Whenever you get into someone else’s vehicle, whether that vehicle is a taxi, an Uber, a bus, a plane, or even the personal car of a friend or loved one, you’re taking a chance. Most of the time, that chance is negligible. After all, we have an intrinsic need to trust those who drive us around.
It’s in their best interests as well as ours to get us safely to our destination. But one wrong move and one wrong driver can spell disaster for themselves and their passenger, especially if that driver is a criminal to begin with…
Gemmayzeh, a neighborhood in the Lebanese capital of Beirut, is a place known for its restaurants and cocktail bars. It is a center of the tourist trade and the place that one is most likely to find some shady deals going on in its many shadowed alleys. Then again, what capital city doesn’t have its share of shady back alleys?
Rebecca was 30, beautiful, and successful. Her job as a program and policy manager for the Department for International Development was going swimmingly and after years of cutting her teeth on similar political pursuits, things were starting to come into place. It came as a shock to everyone when, after a night of partying with friends in Gemmayzeh, she turned up dead…
When authorities first discovered the young woman’s body on the side of a Lebanese highway, with no phone, no money, and no form of ID, they had no idea what they were dealing with. At first, they assumed it might be just another random tourist death: that someone perhaps ran afoul of something they shouldn’t and met their end because of it. As it happens, it was hardly that simple.
Prior to her death and indeed prior even to her working for the Dept. of International Development, Rebecca had volunteered for VSO in Bahrain. She had worked on conflict and stabilization issues across a range of sub-Saharan African countries including Libya and covered gender and conflict in Iraq. She was a go-getter with a talent for international aid…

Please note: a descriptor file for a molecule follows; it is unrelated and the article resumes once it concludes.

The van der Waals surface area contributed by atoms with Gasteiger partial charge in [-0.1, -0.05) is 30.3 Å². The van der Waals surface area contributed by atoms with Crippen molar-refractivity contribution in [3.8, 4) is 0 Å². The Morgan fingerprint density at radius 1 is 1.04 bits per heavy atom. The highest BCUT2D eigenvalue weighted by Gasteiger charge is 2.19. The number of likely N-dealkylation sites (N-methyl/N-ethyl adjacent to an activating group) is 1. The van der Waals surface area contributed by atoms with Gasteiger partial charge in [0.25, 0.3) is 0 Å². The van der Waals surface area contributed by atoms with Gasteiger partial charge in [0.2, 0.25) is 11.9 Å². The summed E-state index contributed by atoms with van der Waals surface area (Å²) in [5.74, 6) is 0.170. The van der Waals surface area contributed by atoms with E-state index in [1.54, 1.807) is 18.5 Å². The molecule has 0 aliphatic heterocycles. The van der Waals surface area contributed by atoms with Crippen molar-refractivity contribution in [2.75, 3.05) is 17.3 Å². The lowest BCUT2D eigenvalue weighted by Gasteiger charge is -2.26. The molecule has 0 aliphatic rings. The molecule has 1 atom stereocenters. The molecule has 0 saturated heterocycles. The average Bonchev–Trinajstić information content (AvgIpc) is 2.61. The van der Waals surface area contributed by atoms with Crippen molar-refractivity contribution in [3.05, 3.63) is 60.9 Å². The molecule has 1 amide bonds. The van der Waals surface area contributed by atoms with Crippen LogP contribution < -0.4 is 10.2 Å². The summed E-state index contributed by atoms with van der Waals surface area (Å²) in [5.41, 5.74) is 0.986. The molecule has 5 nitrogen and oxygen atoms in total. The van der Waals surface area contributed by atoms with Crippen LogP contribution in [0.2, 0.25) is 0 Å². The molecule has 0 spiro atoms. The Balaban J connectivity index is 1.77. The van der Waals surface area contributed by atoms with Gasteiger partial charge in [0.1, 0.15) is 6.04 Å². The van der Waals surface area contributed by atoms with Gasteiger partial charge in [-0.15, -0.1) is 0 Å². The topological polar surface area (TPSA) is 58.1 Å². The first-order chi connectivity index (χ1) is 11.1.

Above all else, Rebecca Dykes was a humanitarian with a real knack for compassion, caring, and perhaps most impressive of all, commitment. She was a fierce friend, a hard-working colleague, aunt, a sister, and a daughter any parent would be proud of: and her life had been cut short. People wanted to know why.
Perhaps even more disheartening for Rebecca’s friends and family was the fact that this occurred so close to Christmas. Rebecca had been planning to fly home for the holidays the very next day. Now the Lebanese police had to do their best to piece together her last night and figure out what might have happened…
Call an Uber
What they knew for sure was that Rebecca Dykes was out with friends until a little before midnight when, knowing she had a flight the next day, she decided to call a cab to take her home. She logged into her Uber account and had someone come pick her up at the bar. That’s when things went awry…
Drop Off Point
The Uber driver, a native of Lebanon, drove her to the neighborhood where she lived. That much was true from the app’s log. What police didn’t know at the time was that he didn’t drop her off at that time. Instead, he decided to take some liberties with the slightly drunk embassy worker: and that didn’t go well for anyone…
Raped and Disposed Of
Though she fought back with all her might, Rebecca was no match for the villainous Uber driver. He sexually assaulted her several times over the course of the next few hours. Then, beaten and abused, he proceeded to wrap a tiny rope around her neck: he wasn’t about to let her get away after to tell the tale.